We knew in advance that the gal playing Mrs Potiphar, the lovely and talented Heather Beck, would have to miss one of our performances due to a prior commitment. This kind of thing is very likely to happen if a show extends beyond its original date of closure, as ours has. Heather was replaced in that particular performance by the lovely and talented MaryLee Adams, who in addition to subbing for Heather, accomplished all her other duties in the show, including her scene-stealing moment as a camel.
It was the unexpected happenings which added some spice the past week or so. On different occasions, Car Trouble caused not one, but two of our actors to arrive so late to the theatre that we did the show without them. In both instances, we expected the actors to arrive in time to slip into the show in progress, but that was not to be. I was particularly impressed, then, that one of our non-Equity ensemble members, the lovely and talented Vinnie Kempski, was alerted (in the middle of the show!) that he would be performing one of his understudy assignments, singing the role of the Baker. I slipped into the vom under the audience to watch (I have about 15 minutes offstage, alone, during the show, so I often slip out to watch, the cast never suspects), and I can verify that he played the role with smooth aplomb.
But it was last Thursday's school matinee that caused the most consternation. We started the show missing two ladies, one of whom had a previous commitment, and the other had (you guessed it) Car Trouble. A momentous crash was heard backstage, during Joseph's "Close Every Door" scene in the jail cell. One of our actors, the lovely and talented Ben Lurye, had been clobbered backstage by a falling door. You may well wonder how a door can fall over onto somebody. Only in the Theater, folks. There were these huge metal doors, you see, which I guess had been impeding the backstage traffic during performances, so they had been removed from their hinges and propped up against a wall. Gravity being a cruel bitch, one of the doors fell over, conking our Ben on the head while he changed his clothes. His skull was cracked open, or it seemed so, as blood gushed all over the place. I was backstage at the time, and overheard Ben keeping a level, if bloody, head. His first thought was the show, and he whispered urgently, "Tell Parker he has to go on as the Butler." Yes, while his head was bleeding profusely, this actor was anxious that his understudy be alerted that he would have to perform his number in about 2 minutes. Now that's commitment. The noise backstage, and all that blood, caused stage management to halt the show, which was ultimately canceled outright. We were about half-way through, but it was thought unwise to attempt to continue with 3 actors absent. The matinee was rescheduled for the following week, causing a whole lot of dashing about by company management in order to get the necessary riders signed (riders are addenda to our original contracts). This added school matinee also necessitated yet another rehearsal for yet another Mrs. Potiphar, as both the lovely and talented Heather, who usually plays the part, and the lovely and talented MaryLee, who is her understudy, were unable to make the additional early morning show. So, between our performances on Saturday, we spent an hour or more rehearsing the lovely and talented Briana Marcantoni in the role.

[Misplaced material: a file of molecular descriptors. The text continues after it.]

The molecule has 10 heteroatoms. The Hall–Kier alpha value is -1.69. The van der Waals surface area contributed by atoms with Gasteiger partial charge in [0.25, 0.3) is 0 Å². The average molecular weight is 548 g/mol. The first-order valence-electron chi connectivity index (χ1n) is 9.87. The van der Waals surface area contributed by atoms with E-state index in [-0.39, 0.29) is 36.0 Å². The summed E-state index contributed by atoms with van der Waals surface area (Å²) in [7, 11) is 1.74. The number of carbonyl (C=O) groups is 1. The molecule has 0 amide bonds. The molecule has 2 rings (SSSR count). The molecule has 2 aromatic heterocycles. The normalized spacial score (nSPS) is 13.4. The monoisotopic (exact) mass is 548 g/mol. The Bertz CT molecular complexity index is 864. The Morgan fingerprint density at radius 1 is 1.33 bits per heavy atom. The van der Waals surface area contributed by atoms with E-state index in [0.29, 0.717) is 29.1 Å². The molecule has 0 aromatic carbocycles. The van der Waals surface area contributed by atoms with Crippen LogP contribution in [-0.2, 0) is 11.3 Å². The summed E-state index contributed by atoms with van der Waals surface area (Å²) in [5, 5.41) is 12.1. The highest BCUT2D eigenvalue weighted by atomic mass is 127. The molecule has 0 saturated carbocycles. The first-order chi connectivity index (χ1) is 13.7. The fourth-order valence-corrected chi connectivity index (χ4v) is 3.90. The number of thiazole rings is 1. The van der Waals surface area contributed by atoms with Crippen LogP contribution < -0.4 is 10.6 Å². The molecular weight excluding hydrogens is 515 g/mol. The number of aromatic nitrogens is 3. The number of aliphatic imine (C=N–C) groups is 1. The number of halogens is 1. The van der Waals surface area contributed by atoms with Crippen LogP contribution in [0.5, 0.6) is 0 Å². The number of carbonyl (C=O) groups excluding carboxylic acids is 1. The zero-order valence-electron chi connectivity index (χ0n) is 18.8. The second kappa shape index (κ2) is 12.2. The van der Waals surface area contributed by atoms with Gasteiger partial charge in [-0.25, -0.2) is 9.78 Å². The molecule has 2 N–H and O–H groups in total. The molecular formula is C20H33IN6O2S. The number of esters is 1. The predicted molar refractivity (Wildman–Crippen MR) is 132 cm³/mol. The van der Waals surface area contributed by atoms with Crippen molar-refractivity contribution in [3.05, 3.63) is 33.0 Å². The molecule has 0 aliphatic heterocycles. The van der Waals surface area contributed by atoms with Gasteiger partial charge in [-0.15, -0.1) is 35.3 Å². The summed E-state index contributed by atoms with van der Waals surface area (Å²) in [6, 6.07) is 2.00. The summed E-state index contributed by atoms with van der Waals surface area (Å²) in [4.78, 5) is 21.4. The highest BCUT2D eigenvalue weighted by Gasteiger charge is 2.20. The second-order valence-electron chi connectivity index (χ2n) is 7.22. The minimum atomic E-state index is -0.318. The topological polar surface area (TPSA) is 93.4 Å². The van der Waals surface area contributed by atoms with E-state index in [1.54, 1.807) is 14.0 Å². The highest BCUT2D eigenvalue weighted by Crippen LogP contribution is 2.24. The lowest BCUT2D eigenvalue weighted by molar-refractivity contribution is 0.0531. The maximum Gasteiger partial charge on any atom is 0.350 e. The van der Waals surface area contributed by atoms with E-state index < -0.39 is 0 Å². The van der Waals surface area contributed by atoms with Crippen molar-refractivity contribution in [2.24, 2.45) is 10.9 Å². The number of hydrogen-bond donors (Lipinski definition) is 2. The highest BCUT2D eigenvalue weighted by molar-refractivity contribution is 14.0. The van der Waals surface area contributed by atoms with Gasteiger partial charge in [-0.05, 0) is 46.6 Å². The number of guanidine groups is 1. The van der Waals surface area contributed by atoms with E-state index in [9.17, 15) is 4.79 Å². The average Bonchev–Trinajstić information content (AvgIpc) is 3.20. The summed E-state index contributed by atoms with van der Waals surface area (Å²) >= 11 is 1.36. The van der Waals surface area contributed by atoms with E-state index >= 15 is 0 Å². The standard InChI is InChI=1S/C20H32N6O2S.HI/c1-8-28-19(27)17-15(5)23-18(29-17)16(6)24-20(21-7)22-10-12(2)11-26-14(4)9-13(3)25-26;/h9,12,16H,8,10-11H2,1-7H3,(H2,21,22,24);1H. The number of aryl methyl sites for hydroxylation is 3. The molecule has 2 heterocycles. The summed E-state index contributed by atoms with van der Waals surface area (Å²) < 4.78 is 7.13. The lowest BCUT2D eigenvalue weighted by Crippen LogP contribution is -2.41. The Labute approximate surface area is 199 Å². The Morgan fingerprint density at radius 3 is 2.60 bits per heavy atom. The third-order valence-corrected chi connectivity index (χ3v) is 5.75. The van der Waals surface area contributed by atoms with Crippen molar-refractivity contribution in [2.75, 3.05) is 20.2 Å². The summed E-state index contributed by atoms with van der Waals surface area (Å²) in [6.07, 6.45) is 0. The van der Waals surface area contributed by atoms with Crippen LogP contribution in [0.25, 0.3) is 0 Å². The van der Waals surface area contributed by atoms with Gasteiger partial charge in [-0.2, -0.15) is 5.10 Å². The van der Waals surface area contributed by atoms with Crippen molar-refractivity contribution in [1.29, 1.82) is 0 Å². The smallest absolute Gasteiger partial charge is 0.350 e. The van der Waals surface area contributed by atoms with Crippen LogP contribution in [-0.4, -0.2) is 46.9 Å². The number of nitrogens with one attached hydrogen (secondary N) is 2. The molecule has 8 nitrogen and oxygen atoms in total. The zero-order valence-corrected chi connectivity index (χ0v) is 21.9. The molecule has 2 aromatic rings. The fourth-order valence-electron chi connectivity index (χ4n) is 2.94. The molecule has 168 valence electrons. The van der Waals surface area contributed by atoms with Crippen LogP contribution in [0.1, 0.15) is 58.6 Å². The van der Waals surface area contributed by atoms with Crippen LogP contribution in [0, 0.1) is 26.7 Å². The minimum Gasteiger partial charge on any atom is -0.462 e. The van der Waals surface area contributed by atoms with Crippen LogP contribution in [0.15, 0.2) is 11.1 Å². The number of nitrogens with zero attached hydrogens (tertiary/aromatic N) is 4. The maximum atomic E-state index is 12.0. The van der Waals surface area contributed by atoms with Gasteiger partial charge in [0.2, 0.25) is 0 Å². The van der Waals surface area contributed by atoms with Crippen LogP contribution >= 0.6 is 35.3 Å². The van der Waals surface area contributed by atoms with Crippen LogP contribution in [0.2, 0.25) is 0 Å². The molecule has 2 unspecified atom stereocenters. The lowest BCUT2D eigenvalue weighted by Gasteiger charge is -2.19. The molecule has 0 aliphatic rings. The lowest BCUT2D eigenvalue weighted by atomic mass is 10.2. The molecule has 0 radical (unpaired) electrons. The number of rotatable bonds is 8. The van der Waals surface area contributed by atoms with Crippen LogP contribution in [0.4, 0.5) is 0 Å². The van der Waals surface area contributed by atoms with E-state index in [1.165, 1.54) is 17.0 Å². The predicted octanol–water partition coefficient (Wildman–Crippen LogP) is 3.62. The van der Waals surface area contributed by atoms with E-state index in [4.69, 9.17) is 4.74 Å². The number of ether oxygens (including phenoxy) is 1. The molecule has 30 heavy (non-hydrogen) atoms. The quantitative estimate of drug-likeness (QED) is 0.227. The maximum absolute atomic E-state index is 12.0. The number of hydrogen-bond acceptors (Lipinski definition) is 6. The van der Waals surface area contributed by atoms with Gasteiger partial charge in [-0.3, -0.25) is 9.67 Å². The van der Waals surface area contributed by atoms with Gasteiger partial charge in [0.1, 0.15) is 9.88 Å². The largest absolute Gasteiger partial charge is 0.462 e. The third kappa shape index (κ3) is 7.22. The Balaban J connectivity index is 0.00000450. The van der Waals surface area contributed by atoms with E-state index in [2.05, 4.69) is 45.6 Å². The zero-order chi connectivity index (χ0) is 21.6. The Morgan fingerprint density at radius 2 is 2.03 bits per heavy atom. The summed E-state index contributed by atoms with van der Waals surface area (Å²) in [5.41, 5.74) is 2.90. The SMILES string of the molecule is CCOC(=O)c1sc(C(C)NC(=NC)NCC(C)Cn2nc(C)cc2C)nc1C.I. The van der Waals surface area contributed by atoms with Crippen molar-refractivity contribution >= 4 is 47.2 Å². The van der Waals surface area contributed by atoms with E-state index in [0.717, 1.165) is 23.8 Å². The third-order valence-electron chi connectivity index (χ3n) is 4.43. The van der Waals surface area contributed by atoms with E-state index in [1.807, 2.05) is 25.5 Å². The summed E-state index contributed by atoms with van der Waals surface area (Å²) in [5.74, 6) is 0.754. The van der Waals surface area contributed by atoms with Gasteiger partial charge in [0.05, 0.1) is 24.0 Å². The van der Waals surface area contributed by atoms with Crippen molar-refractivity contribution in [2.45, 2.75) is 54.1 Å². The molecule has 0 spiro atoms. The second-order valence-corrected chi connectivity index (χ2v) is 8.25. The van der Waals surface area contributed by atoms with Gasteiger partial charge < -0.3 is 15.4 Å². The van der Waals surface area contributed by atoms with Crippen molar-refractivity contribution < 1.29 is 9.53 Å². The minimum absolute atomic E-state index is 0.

All this dashing about proved moot, as the production office curtly alerted the cast and crew on Sunday that the extra matinee had been cancelled.
This kind of confusion isn't all that unusual, as I said, when a show extends its run. On the same day that one of our actors had car trouble and missed the show completely, another of our guys had an important rehearsal elsewhere, and was forced to leave the performance before it was over. In a cast of 21, you may not even notice such a thing. All of the men in the show play my 12 sons, and there are many mentions of Joseph and his 11 brothers. That one day, he had only 9; for a while, our family was looking a little dissipated.Many theatres try to minimize the effect of missing actors by employing swings. These are performers who learn the music and choreography of the show, with the expectation that, should an actor go out (that is, miss a show), and the actor's understudy bumps up from the chorus to play his role, the swing would step in to fill in any gaps in the ensemble. We had swings for all our shows at The Shakespeare Theatre Company when I interned there, due to the extensive fight choreography, and most musical houses employ them as well. I imagine it was a financial decision to forgo hiring swings for Joseph, even as there are surely musical theatre students over at Catholic University who would eagerly sign on for such a gig, for 200 bucks a week or less. The lack of swings for Joseph has probably caused some frustration for stage management, and has certainly caused the show to look a little under-populated when things such as Car Trouble and Falling Doors sideline our actors. Who knows what our final week of performances will bring? We already know Joseph will have only 10 brothers Saturday night, we'll see about the remaining shows. I have no doubt this cast can put out any fires that spring up unexpectedly; Ben, the aforementioned injured actor, returned to the show that very night, earning respect for his professionalism and a new nickname to boot. We've been calling him "Staples," since that's what he now has in his head. The adrenalin has been flowing out at Olney Theatre, that's for sure. I'll be sorry to see it all end Sunday afternoon.